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Santa Ana's Mayor-Elect Keeps Juggling : Politics: Miguel A. Pulido Jr. is both admired and criticized for wooing a wide spectrum of voters.


SANTA ANA — Miguel A. Pulido Jr. starts this day in the well-worn offices of his family's muffler shop, slipping easily from English to Spanish to French as he studies the absentee vote count, ducks under a car to diagnose a faulty converter and takes a call from a Vietnamese supporter.

The councilman and mayor-elect then dashes to City Hall for a briefing on pending projects, pays his respects at a viewing for deceased Latino community attorney Wallace Davis, and rushes to Costa Mesa's swank Center Club for a gathering of the newly formed Latin American Voters Assn.

By the time he takes his seat on the council dais for an evening forum on community policing on this recent day, he is 30 minutes late.

Pulido, 38, has earned both respect and criticism for his ambitious effort to juggle engagements and his diplomatic knack for wooing a wide range of voters.

When he is sworn in later this month as Santa Ana's first Latino mayor, the Mexican-born Pulido may face the greatest challenge of all--finding a way to unite and satisfy a city of extremes that includes the conservative Anglo residents who have long held considerable voting clout and the vocal Latino community activists who have eyed his politicking with growing adisdain.

"There are those who criticize him for not being a single-issue elected official," said outgoing Mayor Daniel H. Young. "The fact of the matter is he's the mayor. . . . Let me tell you from a guy who has eight years on the beat, Santa Ana is one of the toughest cities to represent.

"You have every nationality, every income group, every political persuasion, all of whom are struggling to get to the forefront. You have to be a supremely talented listener. You have to be someone who has a genuine interest in all points of view, or you just flat won't succeed. That's where I think Miguel has the right talents."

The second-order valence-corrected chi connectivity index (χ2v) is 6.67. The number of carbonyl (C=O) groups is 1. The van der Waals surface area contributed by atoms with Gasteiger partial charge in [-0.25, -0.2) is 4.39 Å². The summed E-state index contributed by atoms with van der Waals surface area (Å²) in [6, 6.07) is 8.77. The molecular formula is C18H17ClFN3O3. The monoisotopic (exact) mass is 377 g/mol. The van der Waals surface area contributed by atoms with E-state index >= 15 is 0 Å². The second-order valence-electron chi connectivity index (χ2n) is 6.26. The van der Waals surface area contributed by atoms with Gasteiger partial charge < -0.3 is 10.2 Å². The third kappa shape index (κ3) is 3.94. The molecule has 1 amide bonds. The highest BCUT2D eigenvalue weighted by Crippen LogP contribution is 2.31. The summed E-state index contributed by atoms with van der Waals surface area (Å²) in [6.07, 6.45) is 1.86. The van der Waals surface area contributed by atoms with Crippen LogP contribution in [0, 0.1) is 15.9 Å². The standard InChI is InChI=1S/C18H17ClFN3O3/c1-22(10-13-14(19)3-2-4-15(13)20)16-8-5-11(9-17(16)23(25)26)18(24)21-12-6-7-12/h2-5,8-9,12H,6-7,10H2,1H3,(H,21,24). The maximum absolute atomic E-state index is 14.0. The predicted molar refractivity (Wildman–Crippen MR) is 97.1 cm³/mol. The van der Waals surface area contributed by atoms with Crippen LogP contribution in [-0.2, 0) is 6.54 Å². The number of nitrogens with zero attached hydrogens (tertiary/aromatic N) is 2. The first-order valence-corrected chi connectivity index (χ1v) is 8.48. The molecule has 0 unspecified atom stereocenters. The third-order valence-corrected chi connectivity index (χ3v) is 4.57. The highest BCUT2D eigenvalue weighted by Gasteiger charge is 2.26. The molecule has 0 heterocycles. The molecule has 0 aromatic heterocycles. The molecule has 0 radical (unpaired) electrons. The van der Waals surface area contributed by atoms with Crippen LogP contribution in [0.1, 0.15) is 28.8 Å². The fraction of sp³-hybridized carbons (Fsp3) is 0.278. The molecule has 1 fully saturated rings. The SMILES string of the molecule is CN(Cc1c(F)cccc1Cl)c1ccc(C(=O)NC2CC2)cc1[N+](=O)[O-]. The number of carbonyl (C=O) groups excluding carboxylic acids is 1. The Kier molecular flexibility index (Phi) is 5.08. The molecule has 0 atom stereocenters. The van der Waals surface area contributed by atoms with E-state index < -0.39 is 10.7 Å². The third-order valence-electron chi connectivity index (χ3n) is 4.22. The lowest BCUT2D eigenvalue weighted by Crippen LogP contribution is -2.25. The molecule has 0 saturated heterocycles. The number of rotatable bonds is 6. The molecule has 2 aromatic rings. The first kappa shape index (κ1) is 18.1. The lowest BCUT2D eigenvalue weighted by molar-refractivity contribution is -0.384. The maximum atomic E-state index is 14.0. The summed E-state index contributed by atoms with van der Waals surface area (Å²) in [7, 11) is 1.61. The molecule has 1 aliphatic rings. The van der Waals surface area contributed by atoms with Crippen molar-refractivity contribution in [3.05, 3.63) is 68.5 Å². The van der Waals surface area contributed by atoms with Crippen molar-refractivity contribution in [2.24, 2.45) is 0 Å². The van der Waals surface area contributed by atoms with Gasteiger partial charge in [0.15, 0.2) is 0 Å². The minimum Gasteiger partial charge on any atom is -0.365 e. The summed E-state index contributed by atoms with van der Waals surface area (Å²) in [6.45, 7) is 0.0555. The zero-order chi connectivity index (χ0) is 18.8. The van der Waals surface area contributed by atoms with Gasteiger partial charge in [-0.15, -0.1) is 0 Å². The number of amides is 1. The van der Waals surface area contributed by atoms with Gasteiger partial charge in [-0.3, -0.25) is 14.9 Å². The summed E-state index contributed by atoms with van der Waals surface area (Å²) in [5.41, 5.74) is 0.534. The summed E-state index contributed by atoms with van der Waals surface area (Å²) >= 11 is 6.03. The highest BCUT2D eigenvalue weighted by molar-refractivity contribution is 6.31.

Pulido, a handsome yet shy former engineer and tennis player, was elected to the City Council in 1986 after his family successfully fought the city's attempts to raze their business, the Ace Muffler shop on 1st Street.

Back then, he was a little-known activist who tenaciously battled Santa Ana's powers-that-be. Since then, he has emerged as an accomplished politician, adept at working state and federal government officials to pull in millions of dollars in grants for the city.

But Pulido's agility in sporting different hats when addressing different audiences has alienated him from some Latino community leaders, who say he shapes his opinions to what constituents want to hear, often shows up late or not at all to community events, and hasn't shown enough sensitivity to the city's low-income immigrants.

"If you say you're going to be there, you have to follow through," said Rueben Martinez, a downtown barber and bookseller who supported Pulido strongly in his early years but has become disenchanted with the mayor-elect. "That's where you get your credibility and integrity built. Through the years, he's gained some and he's lost some. He's always sitting on the fence."

On the eve of the recent election, Pulido came under fire from some Latino community activists for sending out a final-hour mailer to Anglo voters that stated he opposed Proposition 187 because it "does not go far enough" in cracking down on illegal immigration.

Just a week earlier, he had publicly stated that he was opposed to the measure, but cited different reasons, namely that Prop. 187 would deny children access to education and health care. Those sentiments were absent from the mailer, which instead focused on the threats that some "illegal aliens" pose to public safety and on Pulido's efforts to clear the city of the homeless and limit the number of people who can live in a residence--key concerns to many Santa Ana voters.

"It was an awful piece. Of course it hurt him," Martinez said. "It did not show any passion, and no sensitivity."

The mayor-elect, however, said his position on the controversial initiative remained consistent, and that he sent out the mailer to stress his opposition to illegal immigration.

Pulido points out that his own family immigrated legally from Mexico. He says he is proud of his cultural heritage and fluency in three languages, and he enjoys strumming his guitar as his father sings traditional Mexican ballads that his grandfather wrote and passed down.

The Latino community, he says, is as diverse as the Anglo community.

"I don't feel the connection some people assume I feel. I don't think any one voice can speak on behalf of all Hispanics," Pulido said.

Pulido was born in Mexico City to Miguel Armando Pulido, an engineer, and Maria Soledad Pulido, whose French ancestry piqued the younger Miguel's interest in the language before she died when he was 19.

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